- Potassium: Needed to improve bone mineral density. It also works in conjunction with magnesium and prevents from the blood turning too acidic. Acidic blood can suck out calcium from teeth and bones.
- Fluoride: Proven to be the anti-decay magic medicine, fluoride reduces the incidence of tooth decay. Fluoride gels are applied for children to promote remineralization of enamel which may have initial caries.
- Phosphorus: Provides support to calcium and potassium in bone formation.
- Iron: Required for keeping red blood cell count at a good level and fighting infections.
- Iodine: This trace mineral is required for absorption of calcium and potassium that is essential for tooth formation.
- Zinc: Naturally found in saliva, it fights against plaque formation and subsequent infections.
For optimal dental function, ensure your diet has these essential nutrients.
Dry mouth, or xerostomia, is a very common oral condition, especially as you age. There are also more than 425 medications that include dry mouth as a side effect. But dry mouth can be related to issues beyond dental health. It?s also a common symptom of diabetes, rheumatoid arthritis, scleroderma, systemic lupus erythematosus, and Sjogren?s syndrome. If you have chronic dry mouth, you should be concerned and talk to your dentist.
Did you know that a white or red patch on the tongue or lining of the mouth is the most common sign of oral cancer? But don?t be alarmed: Mouth sores are completely common and the chance your sore signals cancer is low. To be safe, show your dentist any sores in your mouth that don?t heal after two weeks.
Mouth sores from oral cancer tend to occur along with other oral conditions, such as a strange taste in the mouth, problems chewing, pain when you swallow, and having trouble with speech.
Sour Taste In Your Mouth
If you frequently have a sour taste in your mouth (which is often mistaken for bad breath), it could be another sign of GERD, especially if it?s accompanied by a sore throat, chest pain, and a hoarse voice, Leader warns. Besides this oral condition and?dental erosion, GERD can lead to other problems such as an esophageal ulcer and inflammation of the esophagus. If you suspect you have GERD, get tested and treated as needed.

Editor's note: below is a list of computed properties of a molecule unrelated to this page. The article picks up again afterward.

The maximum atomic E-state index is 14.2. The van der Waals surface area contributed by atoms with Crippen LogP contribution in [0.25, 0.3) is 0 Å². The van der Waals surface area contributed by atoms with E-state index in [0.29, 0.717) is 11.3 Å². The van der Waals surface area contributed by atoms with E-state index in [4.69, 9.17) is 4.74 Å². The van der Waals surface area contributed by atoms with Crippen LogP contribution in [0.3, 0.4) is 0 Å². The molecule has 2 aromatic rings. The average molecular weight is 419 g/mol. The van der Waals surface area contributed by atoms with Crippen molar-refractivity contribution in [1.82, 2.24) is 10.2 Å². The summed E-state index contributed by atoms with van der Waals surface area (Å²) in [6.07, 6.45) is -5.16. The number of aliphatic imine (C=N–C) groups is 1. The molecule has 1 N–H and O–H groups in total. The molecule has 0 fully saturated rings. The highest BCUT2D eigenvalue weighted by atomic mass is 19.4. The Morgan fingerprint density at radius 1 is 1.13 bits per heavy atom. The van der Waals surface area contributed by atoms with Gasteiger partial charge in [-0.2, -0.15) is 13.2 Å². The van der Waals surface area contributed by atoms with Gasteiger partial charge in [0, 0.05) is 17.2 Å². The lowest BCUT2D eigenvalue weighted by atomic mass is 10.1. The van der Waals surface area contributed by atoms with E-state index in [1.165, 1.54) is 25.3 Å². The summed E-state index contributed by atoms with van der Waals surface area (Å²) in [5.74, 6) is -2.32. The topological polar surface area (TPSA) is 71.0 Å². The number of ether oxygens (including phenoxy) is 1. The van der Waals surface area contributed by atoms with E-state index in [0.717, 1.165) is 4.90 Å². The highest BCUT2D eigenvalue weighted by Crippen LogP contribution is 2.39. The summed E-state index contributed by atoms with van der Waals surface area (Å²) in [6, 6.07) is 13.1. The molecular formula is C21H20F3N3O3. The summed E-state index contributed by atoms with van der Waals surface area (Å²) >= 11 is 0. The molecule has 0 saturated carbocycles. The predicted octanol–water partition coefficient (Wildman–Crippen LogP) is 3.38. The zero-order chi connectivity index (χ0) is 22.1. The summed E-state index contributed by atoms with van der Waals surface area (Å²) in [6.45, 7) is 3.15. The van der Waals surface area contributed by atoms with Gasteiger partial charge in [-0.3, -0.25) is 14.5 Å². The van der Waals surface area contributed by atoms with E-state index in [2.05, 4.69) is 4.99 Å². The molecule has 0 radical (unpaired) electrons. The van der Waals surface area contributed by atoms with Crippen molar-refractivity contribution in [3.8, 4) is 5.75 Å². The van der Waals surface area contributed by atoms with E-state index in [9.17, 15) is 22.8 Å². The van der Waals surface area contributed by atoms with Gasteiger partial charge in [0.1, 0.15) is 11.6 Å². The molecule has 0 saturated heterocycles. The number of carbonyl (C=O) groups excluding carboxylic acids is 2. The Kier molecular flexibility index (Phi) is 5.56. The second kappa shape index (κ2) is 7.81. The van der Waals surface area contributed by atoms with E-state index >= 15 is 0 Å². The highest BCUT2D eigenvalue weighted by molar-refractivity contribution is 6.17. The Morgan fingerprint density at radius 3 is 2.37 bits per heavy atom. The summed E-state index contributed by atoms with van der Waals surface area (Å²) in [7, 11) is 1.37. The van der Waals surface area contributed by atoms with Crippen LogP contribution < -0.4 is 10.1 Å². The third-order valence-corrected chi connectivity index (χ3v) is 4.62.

Swollen gums is another sign of gum disease. An old school remedies says to just gargle with salt water and ?everything will be alright.? Even if you believe you have healthy teeth, swollen gums absolutely require a visit to the dentist. Your dentist or dental hygienist will be able to tell right away if you have gum disease ? but you can check for swollen gums yourself by drying your gums with a napkin or a tissue and looking in the mirror. Although your swollen gums may feel fine, they tend to bleed during brushing.
In addition to swelling, this dental health problem also causes red gums. (Most light- and dark-skinned people naturally have pink gums, but some people of Mediterranean and African descent have darker gums).
Last but not least, everyone experiences stinky breath, right? Wrong. Brushing and flossing (including brushing your tongue or using a tongue scraper) should nip in the bud but when it doesn?t, it?s a problem. It could be a sign of advanced gum disease, so it?s important to talk to your dentist before this oral condition ruins perfectly healthy teeth.
Most of the time, however, the biggest bad-breath culprit is your diet. ?Onion, garlic, and pungent spices will produce mouth odor for hours after consumption,? Dr. Leader says. In addition, people who have uncontrolled diabetes, eat a high-protein diet, or suffer from alcoholism tend to have breath with a sweet or fruity odor.